In view of a recent thread discussing the death of the last survivor of CITIZEN KANE, it is amusing to note that a new film has just opened in New York: THE MAN IN THE CHAIR. The plot concerns an ambitious tyro film student, who seeks out a drunken derelict, "Flash" Madden. This fellow Madden is said to have been given his nickname by Orson Welles, when he worked as young man on CITIZEN KANE (as a gaffer). The student asks "Flash" Madden to mentor him in making a brilliant first feature. The old man is flattered, brings on board an old screenwriter pal (M. Emmet Walsh), and away they go.
[You have come across this general plot before, I'm sure.]
By all accounts, the film's great asset is the performance of Christopher Plummer as "Flash" Madden. He said the following, in a recent interview concerning THE MAN IN THE CHAIR, about those who mentored him when he was a younger actor:
"Yes. I've had many mentors such as Kazan and even Kama Savitski, who I was lucky enough to work under when I was 18, and those are extraordinary giants of the theatre.
"And in movies too, John Houston, Orson Welles, whom I've never been directed by, but whom I've known well and worked with several times on the screen. God, I love him. I was hoping to do a film with him because we were going to produce, yet again, Julius Cesar in brown shirt instead of black shirt. He said 'I want you to play Marc Antony and come in as a producer with me.' I thought, 'Well, I would do anything. I would pay to work with Orson because he's such a funny, witty man.' Of course, the thing never got off the ground, as was always his way.
"I always loved him because he never had a front man to charm the backers. He had to do it himself, and then he got so sick of charming them that he would call them a bunch of philistines and then leave the room and of course had no money. He was so shattered by these dreadful people that he had been charming."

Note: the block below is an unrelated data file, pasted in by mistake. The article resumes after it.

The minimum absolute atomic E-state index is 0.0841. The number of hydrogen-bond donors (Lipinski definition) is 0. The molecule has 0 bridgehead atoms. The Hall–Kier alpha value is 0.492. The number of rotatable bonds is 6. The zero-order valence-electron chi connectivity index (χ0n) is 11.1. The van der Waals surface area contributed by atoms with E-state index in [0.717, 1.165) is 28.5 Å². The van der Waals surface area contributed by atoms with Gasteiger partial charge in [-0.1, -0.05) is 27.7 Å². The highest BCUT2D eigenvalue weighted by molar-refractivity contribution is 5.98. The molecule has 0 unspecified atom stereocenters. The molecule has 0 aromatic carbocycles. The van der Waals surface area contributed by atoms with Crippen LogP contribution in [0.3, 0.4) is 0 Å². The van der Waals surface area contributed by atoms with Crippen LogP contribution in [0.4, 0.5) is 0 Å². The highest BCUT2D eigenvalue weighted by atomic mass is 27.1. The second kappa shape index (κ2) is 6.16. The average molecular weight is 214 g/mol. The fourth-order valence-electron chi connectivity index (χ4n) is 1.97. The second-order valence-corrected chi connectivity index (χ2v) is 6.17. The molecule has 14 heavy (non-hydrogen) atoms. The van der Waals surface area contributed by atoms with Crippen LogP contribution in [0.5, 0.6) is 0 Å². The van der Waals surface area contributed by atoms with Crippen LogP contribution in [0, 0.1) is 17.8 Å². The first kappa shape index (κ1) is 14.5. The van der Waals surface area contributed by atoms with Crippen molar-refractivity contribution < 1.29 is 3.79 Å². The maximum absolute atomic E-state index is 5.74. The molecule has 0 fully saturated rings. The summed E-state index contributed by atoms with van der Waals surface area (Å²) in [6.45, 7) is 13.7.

Many wellesnetters will remember that Welles was indeed in the habit of giving nick names to his workers, and if I'm not mistaken, he did dub one of his Mercury staff, "Flash."
The critics are extending THE MAN IN THE CHAIR only so-so reviews, but initial audiences seem to really like it. The terms "decency" and "heart" dot commentaries. It would seem worth a try in a Holiday Season in which I've never seen so many dark, pessimistic Big American Produced Pictures.
P.S. Despite the remarkable resemblance of Christopher Plummer's "Flash" Madden -- the archaic headgear, the endearing crinkly eyes, the unshaven cheeks, the struggling beard, the drunken smile -- to a prominent Wellesnetter of my acquaintance, it is all purely coincidental. It is not true that THE MAN IN THE CHAIR's original credits stated: "Based on a memoir by Sweeney T. Baesen"!